Calls Grow for Charges Against British Activist to be Dropped

 | Fri 8 Aug 2014 22:25 ICT

CityNews – Nearly 100 international labour and human rights groups today sent a joint letter to members of the Thai Pineapple Industry Association, calling for charges against British activist Andy Hall to be dropped.

Andy Hall with Burmese democracy icon Aung San Suu Kyi.

Hall, who is based in Bangkok but previously lived in Chiang Mai for five years, faces a number of civil and criminal defamation cases after exposing serious labour abuses in a tinned fruit factory.

Some of the charges carry a sentence of up to seven years in prison, and Hall could be ordered to pay about $9.5 million in damages if found guilty. The trial is scheduled to begin in September.

The cases were brought against Hall by Thailand’s Natural Fruit Company following his research into its operations for a report titled Cheap Has a High Price, published by the Finnish NGO Finnwatch.

The report exposed the trafficking of migrant workers along with the use of child labour, forced overtime and violence against employees at its factory in Prachuap Khiri Khan province.

“I didn’t write the report, I simply did the research,” Hall told CityNews last month. “This is what the workers said when I interviewed them, it’s not a personal opinion.”

The letter was signed by representatives of groups from more than 20 countries, as well as international organisations including Human Rights Watch, the International Trade Union Confederation and the European Coalition for Corporate Justice.

It calls for Natural Fruit chief executive officer Wirat Piyapornpaiboon to be removed as president of the Thai Pineapple Industry Association, and for Natural Fruit’s membership of the group to be revoked if it refuses to drop the case.

“Harassment of activists like Andy Hall, who stand up for the rights of workers, is an unacceptable assault on labour rights and freedom of speech,” said Abby McGill, campaigns director for the International Labor Rights Forum. “These charges, which were cited in Thailand’s recent downgrade in the State Department’s 2014 Trafficking in Persons report, demonstrate how the Thai government and industry work together to silence criticism and cover up migrant worker exploitation, rather than deal with the systemic problems that allow it to continue.”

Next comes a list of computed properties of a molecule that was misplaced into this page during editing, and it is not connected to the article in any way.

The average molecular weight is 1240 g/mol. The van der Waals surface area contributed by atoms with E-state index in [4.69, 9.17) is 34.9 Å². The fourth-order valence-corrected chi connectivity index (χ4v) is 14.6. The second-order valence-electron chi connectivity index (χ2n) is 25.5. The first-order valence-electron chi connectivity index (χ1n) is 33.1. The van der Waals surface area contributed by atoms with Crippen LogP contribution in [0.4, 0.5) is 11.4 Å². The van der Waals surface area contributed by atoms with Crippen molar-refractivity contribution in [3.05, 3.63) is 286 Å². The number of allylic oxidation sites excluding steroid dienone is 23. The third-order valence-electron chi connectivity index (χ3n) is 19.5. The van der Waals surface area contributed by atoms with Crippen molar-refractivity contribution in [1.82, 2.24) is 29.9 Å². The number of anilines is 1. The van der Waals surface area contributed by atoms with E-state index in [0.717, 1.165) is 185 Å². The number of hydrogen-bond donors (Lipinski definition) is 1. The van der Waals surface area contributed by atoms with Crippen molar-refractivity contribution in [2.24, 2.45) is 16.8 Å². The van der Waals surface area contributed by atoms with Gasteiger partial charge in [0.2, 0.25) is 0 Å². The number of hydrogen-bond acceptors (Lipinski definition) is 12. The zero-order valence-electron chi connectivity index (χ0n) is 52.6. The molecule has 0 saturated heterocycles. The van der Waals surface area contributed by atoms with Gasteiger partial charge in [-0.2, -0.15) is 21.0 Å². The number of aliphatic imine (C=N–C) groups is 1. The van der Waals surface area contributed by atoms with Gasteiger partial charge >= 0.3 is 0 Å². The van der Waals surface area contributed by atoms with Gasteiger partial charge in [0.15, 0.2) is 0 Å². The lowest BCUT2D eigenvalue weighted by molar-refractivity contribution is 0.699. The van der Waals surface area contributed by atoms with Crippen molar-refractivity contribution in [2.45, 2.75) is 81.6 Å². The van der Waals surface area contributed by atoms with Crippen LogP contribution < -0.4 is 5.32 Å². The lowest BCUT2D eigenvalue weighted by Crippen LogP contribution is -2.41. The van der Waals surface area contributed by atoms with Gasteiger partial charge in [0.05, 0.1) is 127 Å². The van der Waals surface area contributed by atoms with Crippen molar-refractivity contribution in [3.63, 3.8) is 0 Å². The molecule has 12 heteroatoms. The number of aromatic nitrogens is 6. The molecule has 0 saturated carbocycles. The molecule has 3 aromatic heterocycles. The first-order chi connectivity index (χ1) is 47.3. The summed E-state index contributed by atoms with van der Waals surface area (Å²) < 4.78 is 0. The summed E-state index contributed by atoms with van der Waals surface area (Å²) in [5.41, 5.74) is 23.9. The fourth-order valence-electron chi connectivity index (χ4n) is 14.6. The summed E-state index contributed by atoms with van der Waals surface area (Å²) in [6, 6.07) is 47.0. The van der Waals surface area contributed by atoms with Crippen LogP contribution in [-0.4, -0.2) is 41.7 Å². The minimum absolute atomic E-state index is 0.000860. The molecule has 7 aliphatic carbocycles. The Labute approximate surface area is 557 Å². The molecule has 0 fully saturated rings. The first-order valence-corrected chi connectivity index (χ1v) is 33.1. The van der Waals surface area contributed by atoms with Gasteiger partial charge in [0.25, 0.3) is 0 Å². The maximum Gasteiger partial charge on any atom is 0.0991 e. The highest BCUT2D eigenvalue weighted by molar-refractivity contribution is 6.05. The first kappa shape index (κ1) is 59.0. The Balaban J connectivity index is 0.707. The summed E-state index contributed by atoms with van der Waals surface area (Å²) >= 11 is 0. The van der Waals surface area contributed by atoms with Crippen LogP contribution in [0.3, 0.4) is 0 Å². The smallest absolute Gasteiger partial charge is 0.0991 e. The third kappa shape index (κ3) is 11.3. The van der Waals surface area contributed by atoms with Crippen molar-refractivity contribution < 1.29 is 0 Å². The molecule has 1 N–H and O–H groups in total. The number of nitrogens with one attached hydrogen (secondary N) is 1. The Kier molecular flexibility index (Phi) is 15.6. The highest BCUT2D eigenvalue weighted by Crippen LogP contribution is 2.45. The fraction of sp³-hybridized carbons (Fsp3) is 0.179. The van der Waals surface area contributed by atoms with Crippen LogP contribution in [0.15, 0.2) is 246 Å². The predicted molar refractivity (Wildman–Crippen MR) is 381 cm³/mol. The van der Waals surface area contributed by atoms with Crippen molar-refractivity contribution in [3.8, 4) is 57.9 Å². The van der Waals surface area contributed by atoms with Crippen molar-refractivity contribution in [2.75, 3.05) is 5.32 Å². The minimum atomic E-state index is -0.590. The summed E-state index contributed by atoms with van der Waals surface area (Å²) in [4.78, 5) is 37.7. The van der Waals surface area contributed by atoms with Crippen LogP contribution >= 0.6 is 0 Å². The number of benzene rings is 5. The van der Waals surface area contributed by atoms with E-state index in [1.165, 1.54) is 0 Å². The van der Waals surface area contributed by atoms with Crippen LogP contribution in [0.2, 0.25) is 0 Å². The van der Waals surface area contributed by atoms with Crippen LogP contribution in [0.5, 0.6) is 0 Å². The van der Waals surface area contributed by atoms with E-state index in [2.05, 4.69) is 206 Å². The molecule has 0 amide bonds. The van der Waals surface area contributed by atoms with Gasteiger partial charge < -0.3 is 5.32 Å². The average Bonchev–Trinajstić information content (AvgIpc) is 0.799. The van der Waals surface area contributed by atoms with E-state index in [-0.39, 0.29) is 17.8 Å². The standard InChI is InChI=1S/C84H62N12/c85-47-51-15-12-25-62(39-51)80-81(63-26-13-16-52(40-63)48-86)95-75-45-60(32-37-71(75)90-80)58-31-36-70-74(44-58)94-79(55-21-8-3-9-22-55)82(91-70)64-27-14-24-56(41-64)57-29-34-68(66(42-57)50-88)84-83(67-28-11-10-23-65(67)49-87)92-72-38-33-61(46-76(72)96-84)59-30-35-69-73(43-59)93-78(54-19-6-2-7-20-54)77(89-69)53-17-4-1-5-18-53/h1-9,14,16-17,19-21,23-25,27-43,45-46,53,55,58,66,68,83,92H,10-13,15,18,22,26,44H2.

Frances O’Grady, General Secretary of the British Trades Union Congress, added: “Vulnerable workers need people like Andy Hall – working with trade unions in Thailand and internationally – to stand up against exploitation and abuse. We need to be free from harassment and victimisation so we can protect working people from corporate greed and government inaction. An attack on one of us is an attack on all of us.”

There was strong support for Hall from within Thailand, too. “We are the workers, we are united. We will strongly defend for the rights of our migrant brothers and sisters and those who work for the workers’ rights,” said Komsan Tongsiri, general secretary of Thailand’s State Enterprises Worker’s Relations Confederation.

Hall works as an independent consultant on migration issues, but previously worked at the Migrant Justice Programme and the MAP Foundation in Chiang Mai, researching the conditions faced by migrant workers throughout the region. More information on the legal cases against him is available on his website.